It has been unusually hot and dry this spring in Michigan with many lawns already brown and crunchy but when was it the hottest and driest in the state's history?

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Drought and Heat

Unusually, warm temperatures mixed with no rain can be a nightmare for farmers and homeowners. Unless you have deep pockets, irrigation systems, or underground sprinkling systems, all of your hard work can go to waste.

Warmer temperatures enhance evaporation, which reduces surface water and that leads to dryer soil and vegetation. This also makes periods with low precipitation drier than they would be in cooler conditions. Throw in unusually hot temperatures then you will exacerbate dry conditions and this can turn into wildfires like we have already seen in northern Michigan recently. If think it's been dry here lately, this is nothing compared to two events that happened in the past 100 years.

Michigan's Last Serious Drought Was in 1988

The summer of 1988 was one of Michigan's hottest on record since weather records have been kept. That year the drought was early similar to what we have been seeing this past month.

If it wasn't for two days of decent rain from June 3 to July 15 there would have been 37 days in a row with zero rain. There were 18 days during that period that were 95 degrees or higher with some of those days being over 100 degrees.

Michigan farmers lost millions of dollars that year plus this hurt the nation's food supply and affected other countries who depend on our agricultural exports. It wasn't just Michigan that was dry that year but nearly 40% of the entire country suffered extreme drought.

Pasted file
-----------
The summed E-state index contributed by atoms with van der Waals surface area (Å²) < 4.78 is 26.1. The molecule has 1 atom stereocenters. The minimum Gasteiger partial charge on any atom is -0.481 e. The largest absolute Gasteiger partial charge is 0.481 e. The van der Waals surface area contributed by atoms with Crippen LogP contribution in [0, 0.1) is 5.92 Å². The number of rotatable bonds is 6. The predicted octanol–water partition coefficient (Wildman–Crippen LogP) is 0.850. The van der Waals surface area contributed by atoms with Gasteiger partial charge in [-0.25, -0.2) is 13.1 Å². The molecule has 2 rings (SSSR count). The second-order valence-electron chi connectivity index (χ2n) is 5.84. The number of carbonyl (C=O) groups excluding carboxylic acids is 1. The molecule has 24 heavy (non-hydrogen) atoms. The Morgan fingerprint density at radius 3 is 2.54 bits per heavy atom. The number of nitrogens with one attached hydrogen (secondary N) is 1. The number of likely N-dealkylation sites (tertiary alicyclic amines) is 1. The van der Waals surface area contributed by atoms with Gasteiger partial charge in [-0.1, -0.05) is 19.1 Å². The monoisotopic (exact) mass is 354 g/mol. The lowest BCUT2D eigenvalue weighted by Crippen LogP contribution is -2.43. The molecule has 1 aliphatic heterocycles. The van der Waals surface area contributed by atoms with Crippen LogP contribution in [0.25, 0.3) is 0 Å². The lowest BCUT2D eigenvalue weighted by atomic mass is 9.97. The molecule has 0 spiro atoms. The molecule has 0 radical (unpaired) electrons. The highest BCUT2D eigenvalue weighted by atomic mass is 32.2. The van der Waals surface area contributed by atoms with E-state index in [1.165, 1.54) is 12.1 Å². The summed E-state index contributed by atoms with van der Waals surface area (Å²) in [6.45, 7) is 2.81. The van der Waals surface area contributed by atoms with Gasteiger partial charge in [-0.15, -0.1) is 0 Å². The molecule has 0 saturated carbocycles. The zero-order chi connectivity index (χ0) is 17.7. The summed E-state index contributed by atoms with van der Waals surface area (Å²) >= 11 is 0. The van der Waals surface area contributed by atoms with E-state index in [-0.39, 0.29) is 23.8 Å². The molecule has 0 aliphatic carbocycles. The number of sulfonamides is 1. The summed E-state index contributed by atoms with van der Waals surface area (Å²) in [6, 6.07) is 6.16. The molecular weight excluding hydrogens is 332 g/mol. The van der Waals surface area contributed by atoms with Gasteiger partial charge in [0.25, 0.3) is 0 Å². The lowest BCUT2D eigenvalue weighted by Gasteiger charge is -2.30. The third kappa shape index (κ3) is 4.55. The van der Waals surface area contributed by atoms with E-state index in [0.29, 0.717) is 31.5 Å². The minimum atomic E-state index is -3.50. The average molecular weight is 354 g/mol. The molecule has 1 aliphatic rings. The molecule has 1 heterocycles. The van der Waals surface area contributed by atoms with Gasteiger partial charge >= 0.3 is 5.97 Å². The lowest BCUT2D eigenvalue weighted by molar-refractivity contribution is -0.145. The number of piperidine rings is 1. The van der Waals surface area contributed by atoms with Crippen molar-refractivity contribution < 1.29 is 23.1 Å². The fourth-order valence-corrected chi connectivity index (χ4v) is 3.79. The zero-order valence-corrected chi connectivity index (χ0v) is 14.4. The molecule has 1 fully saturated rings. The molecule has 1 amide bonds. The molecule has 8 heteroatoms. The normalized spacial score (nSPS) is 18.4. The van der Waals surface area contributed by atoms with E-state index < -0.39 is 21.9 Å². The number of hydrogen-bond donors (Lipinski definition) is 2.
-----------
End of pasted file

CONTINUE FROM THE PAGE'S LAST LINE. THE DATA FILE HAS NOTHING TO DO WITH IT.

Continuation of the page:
Michigan's Worst Drought on Record Occurred in The 1930s

From 1930 to 1937 was the biggest drought Michigan has ever suffered on record. In 1934 the Great Pains were going through the historical Dust Bowl with one of those devastating storms putting clouds of dust across most of the Lower Peninsula.

Although Michigan was suffering from drought and high temperatures from 1930 to 1937, the worst of it was in 1936 when an incredible heat wave hit the Great Lakes State.

There was a seven-day stretch from July 7th through the 14th that had temperatures of 100 or higher every day. Saginaw actually hit 111. Over 500 people lost their lives from heat-related illnesses because most homes and businesses didn't have air conditioning back then. The auto factories had to shut down as well as many other manufacturing companies and businesses. Many of the streams dried up causing major river systems problems which lead to water shortages all across the state. Many farmers lost their entire crops that year.

Top 7 Ways to Save Your Lawn During This Drought

With regular watering sessions restricted to two times per week paired with the scorching summer heat and the continuing drought, many Lubbock residents are struggling to keep their lawns alive. Here are some simple tips for keeping things green.

Thanks to '22 Drought, Huge Dinosaur Tracks Appear in the Paluxy River 3 Hours From Tyler, TX

Have you seen any of the pictures or videos coming out of Dinosaur Valley State Park this week? If you or our kids are a fan of dinosaurs you've got to make the trek to The Dinosaur Valley State Park trackway.

This'll blow you mind, at this park you can literally walk in the footsteps of dinosaurs from millions and millions of years ago, thanks to these fossilized tracks.

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